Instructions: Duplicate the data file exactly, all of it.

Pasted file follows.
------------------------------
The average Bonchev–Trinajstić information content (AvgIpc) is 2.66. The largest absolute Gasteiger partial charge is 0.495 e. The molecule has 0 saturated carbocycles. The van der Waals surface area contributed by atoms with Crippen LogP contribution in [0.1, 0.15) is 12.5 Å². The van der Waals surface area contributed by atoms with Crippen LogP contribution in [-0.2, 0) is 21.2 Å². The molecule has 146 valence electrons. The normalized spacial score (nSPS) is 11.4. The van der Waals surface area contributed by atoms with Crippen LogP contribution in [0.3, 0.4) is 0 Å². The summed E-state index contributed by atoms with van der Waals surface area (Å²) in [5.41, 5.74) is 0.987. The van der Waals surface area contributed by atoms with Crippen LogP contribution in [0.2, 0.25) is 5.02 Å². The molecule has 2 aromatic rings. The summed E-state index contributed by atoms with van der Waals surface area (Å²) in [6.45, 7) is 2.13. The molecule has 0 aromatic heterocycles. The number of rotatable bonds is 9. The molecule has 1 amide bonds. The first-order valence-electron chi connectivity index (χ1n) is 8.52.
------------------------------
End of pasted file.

The average Bonchev–Trinajstić information content (AvgIpc) is 2.66. The largest absolute Gasteiger partial charge is 0.495 e. The molecule has 0 saturated carbocycles. The van der Waals surface area contributed by atoms with Crippen LogP contribution in [0.1, 0.15) is 12.5 Å². The van der Waals surface area contributed by atoms with Crippen LogP contribution in [-0.2, 0) is 21.2 Å². The molecule has 146 valence electrons. The normalized spacial score (nSPS) is 11.4. The van der Waals surface area contributed by atoms with Crippen LogP contribution in [0.3, 0.4) is 0 Å². The summed E-state index contributed by atoms with van der Waals surface area (Å²) in [5.41, 5.74) is 0.987. The van der Waals surface area contributed by atoms with Crippen LogP contribution in [0.2, 0.25) is 5.02 Å². The molecule has 2 aromatic rings. The summed E-state index contributed by atoms with van der Waals surface area (Å²) in [6.45, 7) is 2.13. The molecule has 0 aromatic heterocycles. The number of rotatable bonds is 9. The molecule has 1 amide bonds. The first-order valence-electron chi connectivity index (χ1n) is 8.52.